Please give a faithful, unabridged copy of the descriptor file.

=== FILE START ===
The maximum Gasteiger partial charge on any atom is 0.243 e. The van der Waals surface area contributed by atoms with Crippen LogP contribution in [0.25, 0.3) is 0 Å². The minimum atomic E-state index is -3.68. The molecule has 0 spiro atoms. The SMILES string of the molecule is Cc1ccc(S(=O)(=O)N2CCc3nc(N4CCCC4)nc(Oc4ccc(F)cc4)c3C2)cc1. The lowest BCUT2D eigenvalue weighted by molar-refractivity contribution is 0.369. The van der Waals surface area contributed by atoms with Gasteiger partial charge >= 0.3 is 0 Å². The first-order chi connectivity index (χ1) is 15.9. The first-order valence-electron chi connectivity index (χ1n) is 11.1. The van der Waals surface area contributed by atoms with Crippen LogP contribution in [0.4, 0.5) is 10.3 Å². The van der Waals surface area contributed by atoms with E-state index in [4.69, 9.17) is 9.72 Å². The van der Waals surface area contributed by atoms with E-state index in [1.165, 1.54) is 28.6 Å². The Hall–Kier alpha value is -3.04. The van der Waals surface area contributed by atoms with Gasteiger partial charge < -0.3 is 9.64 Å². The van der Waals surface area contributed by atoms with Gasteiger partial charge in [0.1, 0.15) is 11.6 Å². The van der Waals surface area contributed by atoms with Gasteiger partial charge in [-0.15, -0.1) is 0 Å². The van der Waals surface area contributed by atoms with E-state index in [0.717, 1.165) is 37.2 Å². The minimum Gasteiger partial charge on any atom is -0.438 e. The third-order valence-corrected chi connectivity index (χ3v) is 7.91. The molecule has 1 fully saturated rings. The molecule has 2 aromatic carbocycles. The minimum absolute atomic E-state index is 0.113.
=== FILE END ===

The maximum Gasteiger partial charge on any atom is 0.243 e. The van der Waals surface area contributed by atoms with Crippen LogP contribution in [0.25, 0.3) is 0 Å². The minimum atomic E-state index is -3.68. The molecule has 0 spiro atoms. The SMILES string of the molecule is Cc1ccc(S(=O)(=O)N2CCc3nc(N4CCCC4)nc(Oc4ccc(F)cc4)c3C2)cc1. The lowest BCUT2D eigenvalue weighted by molar-refractivity contribution is 0.369. The van der Waals surface area contributed by atoms with Gasteiger partial charge >= 0.3 is 0 Å². The first-order chi connectivity index (χ1) is 15.9. The first-order valence-electron chi connectivity index (χ1n) is 11.1. The van der Waals surface area contributed by atoms with Crippen LogP contribution in [0.4, 0.5) is 10.3 Å². The van der Waals surface area contributed by atoms with E-state index in [4.69, 9.17) is 9.72 Å². The van der Waals surface area contributed by atoms with E-state index in [1.165, 1.54) is 28.6 Å². The Hall–Kier alpha value is -3.04. The van der Waals surface area contributed by atoms with Gasteiger partial charge < -0.3 is 9.64 Å². The van der Waals surface area contributed by atoms with Gasteiger partial charge in [0.1, 0.15) is 11.6 Å². The van der Waals surface area contributed by atoms with Gasteiger partial charge in [-0.15, -0.1) is 0 Å². The van der Waals surface area contributed by atoms with E-state index in [0.717, 1.165) is 37.2 Å². The minimum Gasteiger partial charge on any atom is -0.438 e. The third-order valence-corrected chi connectivity index (χ3v) is 7.91. The molecule has 1 fully saturated rings. The molecule has 2 aromatic carbocycles. The minimum absolute atomic E-state index is 0.113.